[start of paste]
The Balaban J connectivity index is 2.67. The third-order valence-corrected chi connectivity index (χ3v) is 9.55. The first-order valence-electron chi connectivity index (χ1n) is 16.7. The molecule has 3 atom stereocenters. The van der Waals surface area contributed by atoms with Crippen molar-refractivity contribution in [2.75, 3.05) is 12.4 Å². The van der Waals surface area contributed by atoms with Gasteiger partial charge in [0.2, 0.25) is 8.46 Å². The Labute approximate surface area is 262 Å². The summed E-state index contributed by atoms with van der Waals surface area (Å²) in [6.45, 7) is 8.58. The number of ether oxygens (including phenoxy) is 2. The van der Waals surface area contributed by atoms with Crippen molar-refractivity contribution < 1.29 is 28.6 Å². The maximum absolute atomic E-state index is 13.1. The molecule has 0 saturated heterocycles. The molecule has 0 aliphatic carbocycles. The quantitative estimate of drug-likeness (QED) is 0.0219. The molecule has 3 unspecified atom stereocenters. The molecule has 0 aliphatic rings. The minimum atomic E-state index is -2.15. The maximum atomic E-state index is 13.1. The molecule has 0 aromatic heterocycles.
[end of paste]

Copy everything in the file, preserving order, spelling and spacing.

The Balaban J connectivity index is 2.67. The third-order valence-corrected chi connectivity index (χ3v) is 9.55. The first-order valence-electron chi connectivity index (χ1n) is 16.7. The molecule has 3 atom stereocenters. The van der Waals surface area contributed by atoms with Crippen molar-refractivity contribution in [2.75, 3.05) is 12.4 Å². The van der Waals surface area contributed by atoms with Gasteiger partial charge in [0.2, 0.25) is 8.46 Å². The Labute approximate surface area is 262 Å². The summed E-state index contributed by atoms with van der Waals surface area (Å²) in [6.45, 7) is 8.58. The number of ether oxygens (including phenoxy) is 2. The van der Waals surface area contributed by atoms with Crippen molar-refractivity contribution < 1.29 is 28.6 Å². The maximum absolute atomic E-state index is 13.1. The molecule has 0 saturated heterocycles. The molecule has 0 aliphatic carbocycles. The quantitative estimate of drug-likeness (QED) is 0.0219. The molecule has 3 unspecified atom stereocenters. The molecule has 0 aliphatic rings. The minimum atomic E-state index is -2.15. The maximum atomic E-state index is 13.1. The molecule has 0 aromatic heterocycles.